The International Energy Agency projected in 2014 that under its ‘high renewables’ scenario, solar would be the world’s largest source of electricity by 2050. We are all aware of the benefits of using a renewable source of energy such as solar. It is non-polluting, non-exhaustible, sustainable, abundant, and a free source of power. Yet how much do we know about the source itself? As a commoner, just that it is a huge ball of gases and is the largest object in the solar system with a mass of 1,988,920,000,000,000,000,000,000,000,000 kilograms only! (1.98892 x 1030 kilograms), which is actually slowly decreasing over time. The warmth we feel from the Sun is the Sun’s lost mass.
Thus, understanding the Sun is, and has always been, a top priority for astronomers and astrophysicists. Studying how the Sun affects space and the environment of planets is not only crucial to understanding earth’s life-sustaining star, but also in supporting exploration in the solar system and beyond.
Launched on August 12, 2018, Parker Solar Probe is on a seven-year mission, targeting to unlock the mysteries of solar wind (constant stream of highly charged plasma leaving the sun) and the corona (star’s outer atmosphere). It is named after Eugene Parker, an American solar astrophysicist, who in the 1950s proposed a number of concepts about how stars give off energy. Parker also theorised an explanation for the corona, which is – contrary to what was expected by the laws of physics – hotter than the surface of the sun itself!
The primary objectives for the mission are:
- Trace the flow of energy that heats and accelerates the corona and solar wind.
- Determine the structure and dynamics of the plasma and magnetic fields at the sources of the solar wind.
- Examine mechanisms that accelerate and transport energetic particles.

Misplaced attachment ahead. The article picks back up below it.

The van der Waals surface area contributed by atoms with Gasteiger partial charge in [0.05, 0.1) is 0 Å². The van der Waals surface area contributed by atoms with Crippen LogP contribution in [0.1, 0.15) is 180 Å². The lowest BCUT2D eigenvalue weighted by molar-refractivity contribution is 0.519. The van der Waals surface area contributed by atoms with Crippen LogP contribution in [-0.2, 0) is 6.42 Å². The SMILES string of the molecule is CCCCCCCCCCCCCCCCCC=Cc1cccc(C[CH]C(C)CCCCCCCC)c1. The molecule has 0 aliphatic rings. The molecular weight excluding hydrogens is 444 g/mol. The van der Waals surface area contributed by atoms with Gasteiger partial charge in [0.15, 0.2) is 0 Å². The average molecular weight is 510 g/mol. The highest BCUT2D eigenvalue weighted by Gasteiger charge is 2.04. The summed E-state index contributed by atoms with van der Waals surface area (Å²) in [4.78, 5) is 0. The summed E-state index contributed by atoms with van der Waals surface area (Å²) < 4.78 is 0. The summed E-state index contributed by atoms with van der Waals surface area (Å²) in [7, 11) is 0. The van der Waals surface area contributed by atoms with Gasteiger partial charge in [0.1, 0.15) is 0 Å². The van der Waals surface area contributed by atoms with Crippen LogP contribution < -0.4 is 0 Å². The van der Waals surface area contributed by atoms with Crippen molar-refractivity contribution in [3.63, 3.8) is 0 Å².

In short, the probe’s mission is to provide insights into what drives the solar winds and study the space weather throughout the solar system (shaped by the solar winds).
It is carrying out four experiments in space:
- Fields Experiment, which studies electric and magnetic fields.
- Integrated Science Investigation of the Sun, which measures high-energy charged particles in the solar wind and corona.
- Wide-Field Imager for Solar Probe, which images the solar wind and other structures.
- Solar Wind Electrons Alphas and Protons Investigation, which measures different types of particles in the solar wind, how fast they go, how hot they get and how many of them there are.
Nearly 18 months into its mission, the Parker Solar Probe has returned more than 22 gigabytes of data on the Sun and its atmosphere. The data will be useful in improving forecasts of major eruptions on the Sun like solar storms that can disrupt technology and endanger astronauts. The craft is intended to orbit the Sun 24 times, soon after which it will run out of fuel, disintegrate and become part of the dust cloud. It has already made its third flyby of the Sun and the probe’s next closest approach is on January 29, 2020.
If you’re wondering why the probe hasn’t burst into flames till now, you’re not alone. The biggest challenge faced by the engineers was protecting the spacecraft and its instruments from the Sun’s heat. The entire structure is covered by a four and a half-inch thick heat shield made from a single layer of carbon foam and is layered between two panels to withstand 2,500°F (or 1371°C) temperatures. Materials like niobium were used that have a high melting point. Besides this, they also need to keep the probe perfectly aligned, as if the probe tilts more than just 1° off course, part of the heat-sensitive payload would be exposed to the searing heat causing it to melt (which is what’s going to happen once the fuel runs out at the end of the mission).
Scientists had been dreaming about putting a spacecraft near the Sun since 1958. “We’ve had to wait so long for our technology to catch up with our dreams”, said Nicola Fox, a scientist at John Hopkins University. NASA finally had the courage and the backing to bet $1.5 billion on their dreams, and the returns can be seen with the gamut of data that the probe is transmitting, aiding in solving long-standing mysteries.